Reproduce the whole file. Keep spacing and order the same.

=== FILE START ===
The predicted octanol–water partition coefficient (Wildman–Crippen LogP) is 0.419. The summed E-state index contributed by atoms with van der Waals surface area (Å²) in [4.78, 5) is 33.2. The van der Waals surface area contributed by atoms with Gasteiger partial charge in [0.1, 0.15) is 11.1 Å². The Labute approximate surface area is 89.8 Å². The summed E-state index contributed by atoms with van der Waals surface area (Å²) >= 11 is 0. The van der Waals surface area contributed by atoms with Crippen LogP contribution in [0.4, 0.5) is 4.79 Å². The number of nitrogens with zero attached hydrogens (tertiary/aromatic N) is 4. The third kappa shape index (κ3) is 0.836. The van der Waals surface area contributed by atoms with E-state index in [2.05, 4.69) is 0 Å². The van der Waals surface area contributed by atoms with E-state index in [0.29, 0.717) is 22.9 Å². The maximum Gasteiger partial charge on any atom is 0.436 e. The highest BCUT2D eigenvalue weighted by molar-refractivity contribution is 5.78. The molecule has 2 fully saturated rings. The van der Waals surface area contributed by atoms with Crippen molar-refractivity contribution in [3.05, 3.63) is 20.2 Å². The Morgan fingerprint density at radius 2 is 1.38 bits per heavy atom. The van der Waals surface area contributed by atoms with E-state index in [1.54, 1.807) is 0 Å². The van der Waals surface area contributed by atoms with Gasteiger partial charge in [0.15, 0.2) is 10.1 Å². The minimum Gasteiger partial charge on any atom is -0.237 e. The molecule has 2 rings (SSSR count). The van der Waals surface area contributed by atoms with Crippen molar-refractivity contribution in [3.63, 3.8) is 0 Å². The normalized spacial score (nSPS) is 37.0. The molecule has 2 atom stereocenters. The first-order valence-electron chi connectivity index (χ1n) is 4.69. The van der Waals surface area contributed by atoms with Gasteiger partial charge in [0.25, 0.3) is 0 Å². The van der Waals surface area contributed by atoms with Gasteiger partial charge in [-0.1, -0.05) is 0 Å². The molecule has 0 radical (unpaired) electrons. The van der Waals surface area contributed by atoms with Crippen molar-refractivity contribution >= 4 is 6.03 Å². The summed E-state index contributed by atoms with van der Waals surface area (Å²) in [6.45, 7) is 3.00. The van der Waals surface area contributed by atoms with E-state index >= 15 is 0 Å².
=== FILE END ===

The predicted octanol–water partition coefficient (Wildman–Crippen LogP) is 0.419. The summed E-state index contributed by atoms with van der Waals surface area (Å²) in [4.78, 5) is 33.2. The van der Waals surface area contributed by atoms with Gasteiger partial charge in [0.1, 0.15) is 11.1 Å². The Labute approximate surface area is 89.8 Å². The summed E-state index contributed by atoms with van der Waals surface area (Å²) >= 11 is 0. The van der Waals surface area contributed by atoms with Crippen LogP contribution in [0.4, 0.5) is 4.79 Å². The number of nitrogens with zero attached hydrogens (tertiary/aromatic N) is 4. The third kappa shape index (κ3) is 0.836. The van der Waals surface area contributed by atoms with E-state index in [2.05, 4.69) is 0 Å². The van der Waals surface area contributed by atoms with E-state index in [0.29, 0.717) is 22.9 Å². The maximum Gasteiger partial charge on any atom is 0.436 e. The highest BCUT2D eigenvalue weighted by molar-refractivity contribution is 5.78. The molecule has 2 fully saturated rings. The van der Waals surface area contributed by atoms with Crippen molar-refractivity contribution in [3.05, 3.63) is 20.2 Å². The Morgan fingerprint density at radius 2 is 1.38 bits per heavy atom. The van der Waals surface area contributed by atoms with E-state index in [1.54, 1.807) is 0 Å². The van der Waals surface area contributed by atoms with Gasteiger partial charge in [0.15, 0.2) is 10.1 Å². The minimum Gasteiger partial charge on any atom is -0.237 e. The molecule has 2 rings (SSSR count). The van der Waals surface area contributed by atoms with Crippen molar-refractivity contribution in [3.63, 3.8) is 0 Å². The normalized spacial score (nSPS) is 37.0. The molecule has 2 atom stereocenters. The first-order valence-electron chi connectivity index (χ1n) is 4.69. The van der Waals surface area contributed by atoms with Gasteiger partial charge in [0.25, 0.3) is 0 Å². The van der Waals surface area contributed by atoms with Gasteiger partial charge in [-0.1, -0.05) is 0 Å². The molecule has 0 radical (unpaired) electrons. The van der Waals surface area contributed by atoms with Crippen molar-refractivity contribution >= 4 is 6.03 Å². The summed E-state index contributed by atoms with van der Waals surface area (Å²) in [6.45, 7) is 3.00. The van der Waals surface area contributed by atoms with E-state index >= 15 is 0 Å².